The Securities and Exchange Commission may have to double the size of its staff just to keep an eye on Elon Musk’s tweets.
Wired reported this week that the Physicians Committee for Responsible Medicine — an anti-animal testing medical ethics nonprofit — wrote to the SEC to complain that Neuralink founder Elon Musk, whose companies have paid the agency millions in fines over ill-considered tweets, misled investors by tweeting that “no monkey has died as a result of a Neuralink implant.” He also said the test animals in the implant’s early development stages were “terminal monkeys (close to death already).” Wired spoke to an ex-Neuralink employee who refuted Musk’s tweet, calling it a “straight fabrication.”
This isn’t the first time the PRCM has targeted Neuralink with a complaint to a federal agency about the mistreatment of its animals, a claim Neuralink has refuted vigorously. However, Musk’s tweet gives them a new line of attack based on the fact that his Twitter (or X) feed acts as a direct line to investors, so if he says something materially false about one of his companies there, the SEC wants to know about it.
Publicly available documents detail some test animals’ deaths that appear to show a direct link with the implant being put in their brain, and the ex-Neuralink employee told Wired that the company needed to put its monkeys through a year of behavioral training before it would perform surgery, so animals at death’s door wouldn’t be appropriate. Per Reuters, the US Department of Agriculture is already investigating how the company treats its animal subjects, and if the SEC starts to poke around due to an errant tweet, that could severely damage the company’s reputation just as it’s asking real human beings to trust it with their brain tissue:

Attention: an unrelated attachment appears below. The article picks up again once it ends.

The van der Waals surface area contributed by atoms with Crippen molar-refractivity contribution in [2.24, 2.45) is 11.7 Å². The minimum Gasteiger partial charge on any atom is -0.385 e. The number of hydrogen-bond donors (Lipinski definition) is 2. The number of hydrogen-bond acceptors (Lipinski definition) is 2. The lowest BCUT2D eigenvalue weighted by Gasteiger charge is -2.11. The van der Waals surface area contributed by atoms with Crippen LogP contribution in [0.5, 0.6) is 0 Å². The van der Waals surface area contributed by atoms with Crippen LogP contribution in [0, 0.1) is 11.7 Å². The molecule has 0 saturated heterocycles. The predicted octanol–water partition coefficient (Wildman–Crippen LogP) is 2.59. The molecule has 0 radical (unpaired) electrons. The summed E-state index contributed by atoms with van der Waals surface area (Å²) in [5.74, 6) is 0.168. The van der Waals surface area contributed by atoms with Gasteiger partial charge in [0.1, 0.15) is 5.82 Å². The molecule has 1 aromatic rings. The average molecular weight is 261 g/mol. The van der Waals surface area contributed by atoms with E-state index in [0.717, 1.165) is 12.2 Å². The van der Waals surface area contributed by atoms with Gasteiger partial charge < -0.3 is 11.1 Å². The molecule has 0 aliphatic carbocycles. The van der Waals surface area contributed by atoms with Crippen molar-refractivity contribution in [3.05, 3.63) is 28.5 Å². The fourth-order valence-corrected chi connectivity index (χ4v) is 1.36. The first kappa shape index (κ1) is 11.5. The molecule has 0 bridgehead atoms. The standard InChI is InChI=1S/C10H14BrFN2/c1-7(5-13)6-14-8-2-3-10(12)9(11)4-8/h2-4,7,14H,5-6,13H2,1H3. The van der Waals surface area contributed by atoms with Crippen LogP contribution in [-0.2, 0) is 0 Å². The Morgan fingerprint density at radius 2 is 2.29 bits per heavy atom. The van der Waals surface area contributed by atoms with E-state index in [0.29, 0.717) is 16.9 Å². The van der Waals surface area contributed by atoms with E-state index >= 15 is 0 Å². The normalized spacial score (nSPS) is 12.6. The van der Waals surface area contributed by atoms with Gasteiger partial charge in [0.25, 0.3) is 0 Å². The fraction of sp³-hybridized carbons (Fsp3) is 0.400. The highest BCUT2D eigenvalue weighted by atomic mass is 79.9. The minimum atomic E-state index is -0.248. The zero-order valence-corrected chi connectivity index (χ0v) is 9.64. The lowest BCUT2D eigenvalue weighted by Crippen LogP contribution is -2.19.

- The company won FDA approval to begin human testing back in May (years later than Musk said it would) and this week it finally started advertising for human test subjects.
- Neuralink is specifically looking for people with quadriplegia, either due to cervical spinal cord injury or ALS, as its first test subjects. The theory is that the implant will allow them to: “control a computer cursor or keyboard using their thoughts alone.”
Cranium Competition: As far-futured as that sounds, Neuralink is not the only company in this arena. Rival neural tech firm Synchron began its first US clinical trial in 2022, and in December it received investment from both Jeff Bezos and Bill Gates. So Neuralink does not have a first-mover advantage here, and quibbles over dead monkeys could give Synchron and other companies a little extra edge…